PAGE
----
Lately I’ve been thinking about stories I read as a child that influenced my writing and my life. One that really sticks in my mind is A Summer to Die by Lois Lowry.
Something about this story intrigued me and I read it many times. Maybe it was because it was the first time I read a story with a character that died. Or because the main character had a sister and I didn’t (I have brothers). Or because the story includes a description of the birth of a baby, something that was relatively new to me at the age of 11. There was a lot in this thin book, including lovely writing. The characters really came alive for me when I read this story, no matter how many times I read it.Kids today might find the pace too slow or the writing too detailed. But I loved details the author included – the painted eggs, the names of the plants (nature again), the photography (not digital, of course), the quilt made of the girls’ baby clothes. [This makes me think of the quote I posted from Molly O’Neill on memorable details in writing middle grade books.] The details in A Summer to Die definitely made an impression on me. Those details helped to build and carry so much of the emotion of the story.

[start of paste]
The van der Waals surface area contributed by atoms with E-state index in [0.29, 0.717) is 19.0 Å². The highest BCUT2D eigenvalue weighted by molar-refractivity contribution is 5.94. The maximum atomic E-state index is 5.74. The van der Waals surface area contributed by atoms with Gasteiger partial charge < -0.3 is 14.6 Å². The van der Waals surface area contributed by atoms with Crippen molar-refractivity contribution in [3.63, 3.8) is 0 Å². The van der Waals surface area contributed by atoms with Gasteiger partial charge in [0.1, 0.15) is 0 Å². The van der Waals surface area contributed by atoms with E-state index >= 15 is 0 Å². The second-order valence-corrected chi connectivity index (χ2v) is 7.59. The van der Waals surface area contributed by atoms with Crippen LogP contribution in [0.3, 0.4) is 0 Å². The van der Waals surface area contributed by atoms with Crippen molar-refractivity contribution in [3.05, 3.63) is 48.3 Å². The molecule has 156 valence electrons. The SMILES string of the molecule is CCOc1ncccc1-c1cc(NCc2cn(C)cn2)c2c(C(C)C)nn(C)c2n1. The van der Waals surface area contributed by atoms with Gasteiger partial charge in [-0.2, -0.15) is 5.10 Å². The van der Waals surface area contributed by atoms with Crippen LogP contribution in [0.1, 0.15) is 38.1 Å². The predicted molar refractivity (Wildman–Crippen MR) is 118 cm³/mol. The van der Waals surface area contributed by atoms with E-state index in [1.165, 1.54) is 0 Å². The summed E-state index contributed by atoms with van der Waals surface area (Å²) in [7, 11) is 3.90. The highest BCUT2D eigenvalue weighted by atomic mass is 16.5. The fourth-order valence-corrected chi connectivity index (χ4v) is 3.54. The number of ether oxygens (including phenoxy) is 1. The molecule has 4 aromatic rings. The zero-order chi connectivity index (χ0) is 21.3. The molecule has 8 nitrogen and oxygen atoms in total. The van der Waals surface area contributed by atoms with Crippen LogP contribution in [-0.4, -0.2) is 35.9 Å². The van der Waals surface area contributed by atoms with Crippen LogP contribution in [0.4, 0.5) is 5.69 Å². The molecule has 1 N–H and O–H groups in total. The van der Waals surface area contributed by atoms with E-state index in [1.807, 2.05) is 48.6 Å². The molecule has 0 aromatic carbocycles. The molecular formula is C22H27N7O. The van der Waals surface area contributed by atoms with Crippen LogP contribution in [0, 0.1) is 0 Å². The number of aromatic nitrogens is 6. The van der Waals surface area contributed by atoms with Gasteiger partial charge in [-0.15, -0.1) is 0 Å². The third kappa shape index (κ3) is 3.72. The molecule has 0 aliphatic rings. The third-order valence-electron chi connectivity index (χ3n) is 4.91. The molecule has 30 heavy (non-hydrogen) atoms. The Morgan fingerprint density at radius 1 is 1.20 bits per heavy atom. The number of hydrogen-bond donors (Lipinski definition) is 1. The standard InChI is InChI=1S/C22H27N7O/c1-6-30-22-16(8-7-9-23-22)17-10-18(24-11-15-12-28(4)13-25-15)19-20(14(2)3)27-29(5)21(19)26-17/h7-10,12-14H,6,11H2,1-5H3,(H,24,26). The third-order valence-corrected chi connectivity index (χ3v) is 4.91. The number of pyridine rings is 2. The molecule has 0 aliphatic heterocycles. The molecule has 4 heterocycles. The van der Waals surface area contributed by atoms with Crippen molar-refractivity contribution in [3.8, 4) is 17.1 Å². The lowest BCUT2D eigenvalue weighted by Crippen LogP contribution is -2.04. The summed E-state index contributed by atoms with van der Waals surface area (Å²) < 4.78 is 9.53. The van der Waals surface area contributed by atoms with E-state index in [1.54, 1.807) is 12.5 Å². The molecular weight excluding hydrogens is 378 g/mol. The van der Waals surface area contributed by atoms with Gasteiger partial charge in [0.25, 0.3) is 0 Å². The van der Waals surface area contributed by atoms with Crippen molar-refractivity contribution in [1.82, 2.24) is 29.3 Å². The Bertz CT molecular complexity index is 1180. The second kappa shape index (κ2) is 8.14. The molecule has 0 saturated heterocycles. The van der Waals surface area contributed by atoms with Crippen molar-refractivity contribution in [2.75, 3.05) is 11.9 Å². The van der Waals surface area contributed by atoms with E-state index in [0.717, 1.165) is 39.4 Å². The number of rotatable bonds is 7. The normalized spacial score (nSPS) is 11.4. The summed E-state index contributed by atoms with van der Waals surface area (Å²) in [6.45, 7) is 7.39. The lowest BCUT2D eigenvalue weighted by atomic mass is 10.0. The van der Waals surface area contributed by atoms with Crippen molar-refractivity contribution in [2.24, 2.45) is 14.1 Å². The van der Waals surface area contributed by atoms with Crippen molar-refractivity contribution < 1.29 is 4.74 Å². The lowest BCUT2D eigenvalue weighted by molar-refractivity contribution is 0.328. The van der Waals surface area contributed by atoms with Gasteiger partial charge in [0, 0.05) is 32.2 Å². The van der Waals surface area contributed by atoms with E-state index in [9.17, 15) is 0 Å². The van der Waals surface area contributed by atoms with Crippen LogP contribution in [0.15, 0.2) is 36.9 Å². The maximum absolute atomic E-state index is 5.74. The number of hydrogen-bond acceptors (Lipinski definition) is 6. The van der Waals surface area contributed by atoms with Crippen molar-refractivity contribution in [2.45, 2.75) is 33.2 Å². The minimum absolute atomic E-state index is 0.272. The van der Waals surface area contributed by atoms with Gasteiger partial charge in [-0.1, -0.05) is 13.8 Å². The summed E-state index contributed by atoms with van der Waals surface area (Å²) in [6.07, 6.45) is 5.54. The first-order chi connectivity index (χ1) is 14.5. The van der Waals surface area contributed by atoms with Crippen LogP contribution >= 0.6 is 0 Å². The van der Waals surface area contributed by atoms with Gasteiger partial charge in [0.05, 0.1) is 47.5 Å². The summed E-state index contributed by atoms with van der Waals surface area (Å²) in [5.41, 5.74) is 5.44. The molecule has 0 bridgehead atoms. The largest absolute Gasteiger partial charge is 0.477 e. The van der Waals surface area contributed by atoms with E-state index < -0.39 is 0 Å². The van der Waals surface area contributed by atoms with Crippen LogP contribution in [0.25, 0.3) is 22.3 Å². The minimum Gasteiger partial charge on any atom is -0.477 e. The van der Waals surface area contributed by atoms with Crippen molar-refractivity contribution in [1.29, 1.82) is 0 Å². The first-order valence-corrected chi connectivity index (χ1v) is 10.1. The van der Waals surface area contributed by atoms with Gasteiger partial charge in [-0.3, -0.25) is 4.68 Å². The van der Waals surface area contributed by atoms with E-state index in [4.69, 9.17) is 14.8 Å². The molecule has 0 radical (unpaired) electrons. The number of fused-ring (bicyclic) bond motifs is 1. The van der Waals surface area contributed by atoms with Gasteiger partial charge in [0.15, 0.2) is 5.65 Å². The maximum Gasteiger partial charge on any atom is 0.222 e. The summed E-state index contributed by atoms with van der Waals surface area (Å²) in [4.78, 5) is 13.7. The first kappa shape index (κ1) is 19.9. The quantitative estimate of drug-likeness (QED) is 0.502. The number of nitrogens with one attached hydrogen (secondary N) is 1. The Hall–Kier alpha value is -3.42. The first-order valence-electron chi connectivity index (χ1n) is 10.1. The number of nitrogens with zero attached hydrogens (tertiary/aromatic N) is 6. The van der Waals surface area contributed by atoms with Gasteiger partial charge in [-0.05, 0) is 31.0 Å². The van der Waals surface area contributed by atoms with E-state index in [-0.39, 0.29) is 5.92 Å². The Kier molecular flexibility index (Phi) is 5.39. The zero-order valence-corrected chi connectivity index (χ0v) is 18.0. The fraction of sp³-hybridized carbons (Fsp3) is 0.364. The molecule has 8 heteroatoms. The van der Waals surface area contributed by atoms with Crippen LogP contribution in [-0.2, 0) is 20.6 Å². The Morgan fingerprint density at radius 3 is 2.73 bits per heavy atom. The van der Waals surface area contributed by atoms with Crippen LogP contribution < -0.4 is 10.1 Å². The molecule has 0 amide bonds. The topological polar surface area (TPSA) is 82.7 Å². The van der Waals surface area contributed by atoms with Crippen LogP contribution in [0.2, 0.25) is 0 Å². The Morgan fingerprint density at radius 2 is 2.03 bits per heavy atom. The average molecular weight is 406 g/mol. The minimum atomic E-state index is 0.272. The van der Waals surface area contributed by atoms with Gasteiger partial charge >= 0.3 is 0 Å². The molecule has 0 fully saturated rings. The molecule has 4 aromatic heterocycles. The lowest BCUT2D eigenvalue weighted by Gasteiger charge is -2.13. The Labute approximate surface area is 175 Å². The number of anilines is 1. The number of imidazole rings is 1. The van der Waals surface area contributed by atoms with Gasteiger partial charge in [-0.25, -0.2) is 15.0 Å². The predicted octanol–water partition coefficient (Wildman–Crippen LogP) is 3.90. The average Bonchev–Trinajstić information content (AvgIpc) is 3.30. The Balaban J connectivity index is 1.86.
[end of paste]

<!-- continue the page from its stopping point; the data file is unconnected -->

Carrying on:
An interesting side note: It was not until I was an adult that I learned that this book was a fictional account of Lois Lowry’s own life and the death of her sister. And it was her first book.Are there any books from your childhood that introduced you to something you’d never experienced or thought about before? Do you still remember details from books you read as a child?